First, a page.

In terms of church attendance, Christmas and Easter always drew the biggest crowds in the church I was forced to attend as a child. There were a handful of other religious holidays where one would typically see a spike in attendance, but these were the big ones where the church really filled up.
When we would attend church on these occasions, I remember my parents expressing concern about not wanting to be perceived as the sort of people who only went to church on these holidays. Evidently, that was a really bad thing to be known as. This concern never made much sense to me. We certainly did not go every Sunday, but we went quite a bit. And the only reason we wouldn't go would be if we were driving back from a weekend spent out of town or someone was sick. Nevertheless, this was a real concern for them.
Over time, I would hear enough comments from the adults with whom my parents interacted at church to discern that this particular concern was based in reality. The more regular church goers did indeed look down on those who only seemed to show up around the holidays, and they were not terribly shy about making this known. They would make snide comments to the irregular attenders and talk quite a bit of trash about them behind their backs. I remember being surprised by how widespread this seemed. Even the ministers would periodically comment, "I haven't seen you here in awhile" and that sort of thing. They always did it with a smile, but the message was undeniable.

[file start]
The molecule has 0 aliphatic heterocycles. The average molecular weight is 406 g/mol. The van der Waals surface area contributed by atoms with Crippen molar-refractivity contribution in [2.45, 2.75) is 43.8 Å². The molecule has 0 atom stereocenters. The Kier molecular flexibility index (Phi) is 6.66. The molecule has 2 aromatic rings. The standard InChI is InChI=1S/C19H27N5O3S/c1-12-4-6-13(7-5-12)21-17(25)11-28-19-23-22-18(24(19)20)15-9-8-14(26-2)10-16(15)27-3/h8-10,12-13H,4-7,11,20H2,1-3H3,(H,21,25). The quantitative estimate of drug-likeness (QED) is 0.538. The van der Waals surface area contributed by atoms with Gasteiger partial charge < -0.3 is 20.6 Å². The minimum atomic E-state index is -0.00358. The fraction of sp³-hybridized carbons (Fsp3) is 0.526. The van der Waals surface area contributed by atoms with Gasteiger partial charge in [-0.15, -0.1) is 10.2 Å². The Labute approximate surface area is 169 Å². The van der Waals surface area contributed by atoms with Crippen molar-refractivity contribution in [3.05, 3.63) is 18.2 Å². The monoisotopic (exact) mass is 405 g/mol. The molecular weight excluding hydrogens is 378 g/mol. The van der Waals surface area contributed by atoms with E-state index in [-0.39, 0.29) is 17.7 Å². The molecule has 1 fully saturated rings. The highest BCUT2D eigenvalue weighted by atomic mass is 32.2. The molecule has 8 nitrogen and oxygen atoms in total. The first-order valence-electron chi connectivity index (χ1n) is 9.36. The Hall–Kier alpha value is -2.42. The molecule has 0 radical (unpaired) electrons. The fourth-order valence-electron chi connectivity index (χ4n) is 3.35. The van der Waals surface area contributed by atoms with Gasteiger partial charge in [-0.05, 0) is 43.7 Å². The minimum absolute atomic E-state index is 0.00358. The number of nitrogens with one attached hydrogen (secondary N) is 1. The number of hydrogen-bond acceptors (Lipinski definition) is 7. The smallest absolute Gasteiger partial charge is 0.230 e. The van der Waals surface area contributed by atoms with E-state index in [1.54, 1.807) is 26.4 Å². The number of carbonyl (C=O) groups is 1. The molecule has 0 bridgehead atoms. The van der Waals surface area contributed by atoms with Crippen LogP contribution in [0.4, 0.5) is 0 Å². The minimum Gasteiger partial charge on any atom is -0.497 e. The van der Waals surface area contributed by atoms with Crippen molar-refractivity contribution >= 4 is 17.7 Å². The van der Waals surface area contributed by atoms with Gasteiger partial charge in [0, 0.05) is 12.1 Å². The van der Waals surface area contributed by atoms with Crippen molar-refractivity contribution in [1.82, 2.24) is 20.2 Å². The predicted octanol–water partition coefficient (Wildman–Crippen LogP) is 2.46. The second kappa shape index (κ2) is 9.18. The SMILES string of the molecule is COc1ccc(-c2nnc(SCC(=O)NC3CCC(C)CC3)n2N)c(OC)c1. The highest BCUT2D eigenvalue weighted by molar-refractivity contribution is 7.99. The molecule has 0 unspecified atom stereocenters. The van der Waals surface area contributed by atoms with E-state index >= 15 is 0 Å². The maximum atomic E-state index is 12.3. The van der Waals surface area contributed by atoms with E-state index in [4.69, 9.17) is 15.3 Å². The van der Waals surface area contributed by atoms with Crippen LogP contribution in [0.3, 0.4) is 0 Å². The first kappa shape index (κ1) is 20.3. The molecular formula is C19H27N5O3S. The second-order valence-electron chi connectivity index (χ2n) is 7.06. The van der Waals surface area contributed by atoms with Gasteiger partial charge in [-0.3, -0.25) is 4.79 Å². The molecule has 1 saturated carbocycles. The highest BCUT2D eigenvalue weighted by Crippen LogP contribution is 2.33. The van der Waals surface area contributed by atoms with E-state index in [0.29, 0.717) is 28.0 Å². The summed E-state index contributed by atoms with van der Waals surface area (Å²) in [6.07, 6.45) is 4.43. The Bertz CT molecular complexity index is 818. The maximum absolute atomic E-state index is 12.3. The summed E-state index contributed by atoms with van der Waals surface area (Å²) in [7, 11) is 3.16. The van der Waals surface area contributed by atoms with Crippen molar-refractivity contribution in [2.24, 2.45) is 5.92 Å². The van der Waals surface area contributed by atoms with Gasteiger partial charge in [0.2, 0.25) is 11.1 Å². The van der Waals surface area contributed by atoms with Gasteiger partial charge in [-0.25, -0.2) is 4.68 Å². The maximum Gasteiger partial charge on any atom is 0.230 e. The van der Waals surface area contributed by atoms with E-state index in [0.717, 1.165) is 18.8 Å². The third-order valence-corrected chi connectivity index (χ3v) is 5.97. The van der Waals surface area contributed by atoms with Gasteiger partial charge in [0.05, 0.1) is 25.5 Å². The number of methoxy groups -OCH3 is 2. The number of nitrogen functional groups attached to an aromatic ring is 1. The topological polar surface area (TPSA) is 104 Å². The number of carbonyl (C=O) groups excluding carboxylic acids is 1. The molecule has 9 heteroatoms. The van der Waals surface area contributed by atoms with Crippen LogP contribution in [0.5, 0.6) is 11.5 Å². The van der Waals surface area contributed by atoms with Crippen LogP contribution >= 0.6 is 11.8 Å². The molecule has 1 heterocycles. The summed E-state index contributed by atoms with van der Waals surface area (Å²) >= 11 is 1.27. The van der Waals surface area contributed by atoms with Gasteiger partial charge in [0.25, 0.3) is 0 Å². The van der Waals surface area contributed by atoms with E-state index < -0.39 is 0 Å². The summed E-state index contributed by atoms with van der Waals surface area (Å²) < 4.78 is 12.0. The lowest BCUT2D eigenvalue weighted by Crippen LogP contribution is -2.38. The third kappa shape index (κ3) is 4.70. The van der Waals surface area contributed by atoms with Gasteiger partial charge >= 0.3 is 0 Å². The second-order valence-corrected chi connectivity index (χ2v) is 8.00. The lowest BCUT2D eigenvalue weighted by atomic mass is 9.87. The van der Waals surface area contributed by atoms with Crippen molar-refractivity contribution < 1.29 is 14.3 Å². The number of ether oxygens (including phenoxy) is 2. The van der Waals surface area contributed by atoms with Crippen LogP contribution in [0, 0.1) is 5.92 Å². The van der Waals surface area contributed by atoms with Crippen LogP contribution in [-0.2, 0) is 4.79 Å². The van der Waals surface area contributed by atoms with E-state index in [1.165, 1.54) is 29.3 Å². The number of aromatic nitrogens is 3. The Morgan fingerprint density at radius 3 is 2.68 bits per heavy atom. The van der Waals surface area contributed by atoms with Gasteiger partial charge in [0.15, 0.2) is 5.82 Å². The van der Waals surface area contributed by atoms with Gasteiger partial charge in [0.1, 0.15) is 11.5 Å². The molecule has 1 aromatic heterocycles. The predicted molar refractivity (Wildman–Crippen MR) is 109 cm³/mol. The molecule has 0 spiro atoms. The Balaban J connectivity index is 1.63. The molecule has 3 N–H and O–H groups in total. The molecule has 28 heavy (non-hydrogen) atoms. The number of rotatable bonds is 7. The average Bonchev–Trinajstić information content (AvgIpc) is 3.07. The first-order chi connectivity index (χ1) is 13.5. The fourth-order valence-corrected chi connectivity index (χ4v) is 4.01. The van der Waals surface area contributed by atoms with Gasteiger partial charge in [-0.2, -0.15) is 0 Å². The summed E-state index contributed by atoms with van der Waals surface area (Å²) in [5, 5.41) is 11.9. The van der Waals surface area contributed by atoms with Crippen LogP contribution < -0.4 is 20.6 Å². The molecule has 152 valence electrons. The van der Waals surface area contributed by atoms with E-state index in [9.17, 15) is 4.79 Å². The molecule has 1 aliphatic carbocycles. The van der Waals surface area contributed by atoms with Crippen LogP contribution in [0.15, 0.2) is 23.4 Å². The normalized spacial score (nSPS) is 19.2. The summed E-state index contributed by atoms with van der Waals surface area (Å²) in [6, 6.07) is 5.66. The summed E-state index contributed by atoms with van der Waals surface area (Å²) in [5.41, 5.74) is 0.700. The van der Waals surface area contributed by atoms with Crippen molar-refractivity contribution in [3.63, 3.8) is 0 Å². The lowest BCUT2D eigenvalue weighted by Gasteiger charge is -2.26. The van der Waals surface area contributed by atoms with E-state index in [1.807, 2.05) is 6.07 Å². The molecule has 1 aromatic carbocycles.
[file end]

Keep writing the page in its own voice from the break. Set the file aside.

As a child, I was initially puzzled by this behavior because it seemed to contrast so sharply with what we were being taught about Jesus. But as I began to notice more and more hypocrisy on the part of the people I encountered at church, I slowly came to realize that almost nobody behaved as if they believed much of what we were being told. With a few exceptions, the people who filled the pews seemed to be there primarily so they would be seen there. They were dressed up like peacocks and decked out in expensive jewelry and always seemed to look around when they put money in the collection plate to make sure someone noticed how much they were depositing. What did any of this have to do with Jesus?
Years later, I would come to understand that much of what I observed during those days trapped in church was about conformity. This was an elaborate system that existed primarily for the purpose of assuring its continued existence. Guilt and concern over one's reputation were powerful influences on one's decision to attend. There was indeed a social price to be paid by those who attended irregularly or not at all.
I would also come to understand that the sickening hypocrisy I witnessed on those days is not remotely unique to Christians or other religious believers. I found the hypocrisy I observed in church so striking at the time because it was the first time I had experienced such blatant form of it in a place I thought was supposed to be free of that sort of thing.
I recognize that the people who attend church do so for a variety of reasons. For a small few, it may really be about worship of some sort. But for many more, it seems to be about other things (e.g., socializing, being seen as sufficiently pious). And some of these other things do indeed smack of hypocrisy.